Jul. 17—ANDERSON — Wildlife experts investigating an unknown illness that has killed hundreds of songbirds in Indiana and several other states remain puzzled about its cause.
As of Monday, the disease had killed 462 birds across 65 counties in Indiana since late May, with hundreds more in Ohio, Kentucky, Pennsylvania, Delaware, West Virginia, Virginia and Maryland believed to have died from it.
Ornithologists and experts at testing labs have ruled out several viral diseases, including avian influenza and the West Nile virus, as well as bacterial afflictions like salmonella and chlamydia. They agree that definitively determining a cause for the illness will likely take time.
"Disease diagnostics can be either very fast or very slow," said Allisyn Gillet, an ornithologist with the Indiana Department of Natural Resources. "It can take a very long time, especially if it's something novel and we haven't really seen anything like this before, so I can't really give a confident answer as to when this will be determined, if at all it will be determined."
Gillet said the possibility of multiple factors being connected with the spread of the disease — including possible interactions among several disease agents — complicates the investigation. She likened the process to trying to find a needle in a haystack, but not knowing what the needle looks like.
Experts say it's not uncommon for unexplained illnesses to flare up among certain wildlife populations. However, this outbreak has received considerable public attention in part because it affects several species that are regularly seen in backyards, including common grackles, blue jays, European starlings, robins and cardinals.
"There are natural illnesses and diseases that will move through different groups of wildlife from time to time," said Brad Bumgardner, executive director of the Indiana Audubon Society. "That's effectively what we saw with the West Nile virus five to 10 years ago."
Wildlife officials have recommended residents remove bird feeders and bird baths from their yards in an effort to eliminate gathering points for the birds — in effect, forcing them to socially distance.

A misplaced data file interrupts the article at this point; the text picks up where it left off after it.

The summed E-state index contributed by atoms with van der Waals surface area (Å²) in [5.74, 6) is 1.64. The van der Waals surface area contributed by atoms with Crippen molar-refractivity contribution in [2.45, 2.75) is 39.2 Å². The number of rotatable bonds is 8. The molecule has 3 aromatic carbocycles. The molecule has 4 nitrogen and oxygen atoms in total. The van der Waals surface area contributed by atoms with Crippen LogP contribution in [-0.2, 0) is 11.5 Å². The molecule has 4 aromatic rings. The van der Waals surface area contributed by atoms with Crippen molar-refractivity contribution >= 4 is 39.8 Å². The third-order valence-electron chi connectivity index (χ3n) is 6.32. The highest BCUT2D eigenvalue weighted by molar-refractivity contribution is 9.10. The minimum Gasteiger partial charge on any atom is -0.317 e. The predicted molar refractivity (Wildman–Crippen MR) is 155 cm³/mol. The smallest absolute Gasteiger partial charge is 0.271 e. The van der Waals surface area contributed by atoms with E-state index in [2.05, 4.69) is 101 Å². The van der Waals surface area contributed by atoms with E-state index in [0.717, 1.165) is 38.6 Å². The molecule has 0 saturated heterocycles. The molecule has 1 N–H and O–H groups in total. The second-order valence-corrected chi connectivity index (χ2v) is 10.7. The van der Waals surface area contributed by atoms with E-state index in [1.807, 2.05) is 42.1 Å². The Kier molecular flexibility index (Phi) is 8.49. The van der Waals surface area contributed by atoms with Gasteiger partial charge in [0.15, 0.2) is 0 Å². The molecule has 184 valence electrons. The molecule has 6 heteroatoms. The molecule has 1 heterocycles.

"We took down our buffets last year (during the pandemic)," Bumgardner said. "Now we're basically doing the same thing for the birds."
Bumgardner said little is known about the illness as far as methods of contagion and its transmission, and the advice for feeder removal is "precautionary." He added that concern over birds being deprived of a food source is largely needless.
"Ninety-nine percent of birds that are nesting right now are feeding their young with insects and caterpillars," Bumgardner said. "Taking down (feeders) will have no long-term or even short-term harm for these birds, and that will likely be true even into the fall."
Notable symptoms that characterize the illness include swollen eyes with what experts describe as a crusty discharge so severe that it has blinded some of the animals. Other birds showed strange behaviors, including being unusually unafraid of people, stumbling around and acting particularly disoriented.
One theory about the illness holds that it's connected to the emergence of Brood X cicadas throughout the Midwest in the spring. But many experts see flaws in that idea.
"That's a great example of correlation and not causation," Bumgardner said. "If I see a lot of red cardinals in my neighborhood, and then I notice that there are a lot of yellow cars, did the cardinals cause that? These (events) are coincidental incidences that are not the cause for it."
Gillet agreed, noting that although the timing of cicada emergence and the illness outbreak matches up well, there have been no definitive links between the two events.
"Whether that's true is still up for grabs," she said. "We simply do not know. There have been no confirmed links between cicadas and the songbird disease, and I think that link is becoming a little weaker as time goes on because the disease is continuing; however, the peak of the cicadas has long been gone."
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